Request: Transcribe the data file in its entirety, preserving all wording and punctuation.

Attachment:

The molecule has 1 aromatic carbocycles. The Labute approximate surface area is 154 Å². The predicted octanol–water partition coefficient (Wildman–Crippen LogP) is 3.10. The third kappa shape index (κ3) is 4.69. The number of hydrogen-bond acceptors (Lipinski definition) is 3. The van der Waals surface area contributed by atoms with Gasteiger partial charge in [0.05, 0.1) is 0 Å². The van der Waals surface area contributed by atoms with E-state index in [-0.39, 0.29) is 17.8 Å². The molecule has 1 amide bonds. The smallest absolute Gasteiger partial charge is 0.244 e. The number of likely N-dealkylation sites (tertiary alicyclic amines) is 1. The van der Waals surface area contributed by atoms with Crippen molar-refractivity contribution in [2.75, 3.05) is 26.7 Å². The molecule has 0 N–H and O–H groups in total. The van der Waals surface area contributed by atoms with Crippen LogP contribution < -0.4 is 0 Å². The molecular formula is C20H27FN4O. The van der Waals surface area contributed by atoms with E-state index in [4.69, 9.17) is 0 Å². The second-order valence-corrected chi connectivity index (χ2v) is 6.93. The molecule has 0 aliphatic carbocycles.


The molecule has 1 aromatic carbocycles. The Labute approximate surface area is 154 Å². The predicted octanol–water partition coefficient (Wildman–Crippen LogP) is 3.10. The third kappa shape index (κ3) is 4.69. The number of hydrogen-bond acceptors (Lipinski definition) is 3. The van der Waals surface area contributed by atoms with Gasteiger partial charge in [0.05, 0.1) is 0 Å². The van der Waals surface area contributed by atoms with E-state index in [-0.39, 0.29) is 17.8 Å². The molecule has 1 amide bonds. The smallest absolute Gasteiger partial charge is 0.244 e. The number of likely N-dealkylation sites (tertiary alicyclic amines) is 1. The van der Waals surface area contributed by atoms with Crippen molar-refractivity contribution in [2.75, 3.05) is 26.7 Å². The molecule has 0 N–H and O–H groups in total. The van der Waals surface area contributed by atoms with Crippen LogP contribution < -0.4 is 0 Å². The molecular formula is C20H27FN4O. The van der Waals surface area contributed by atoms with E-state index in [4.69, 9.17) is 0 Å². The second-order valence-corrected chi connectivity index (χ2v) is 6.93. The molecule has 0 aliphatic carbocycles.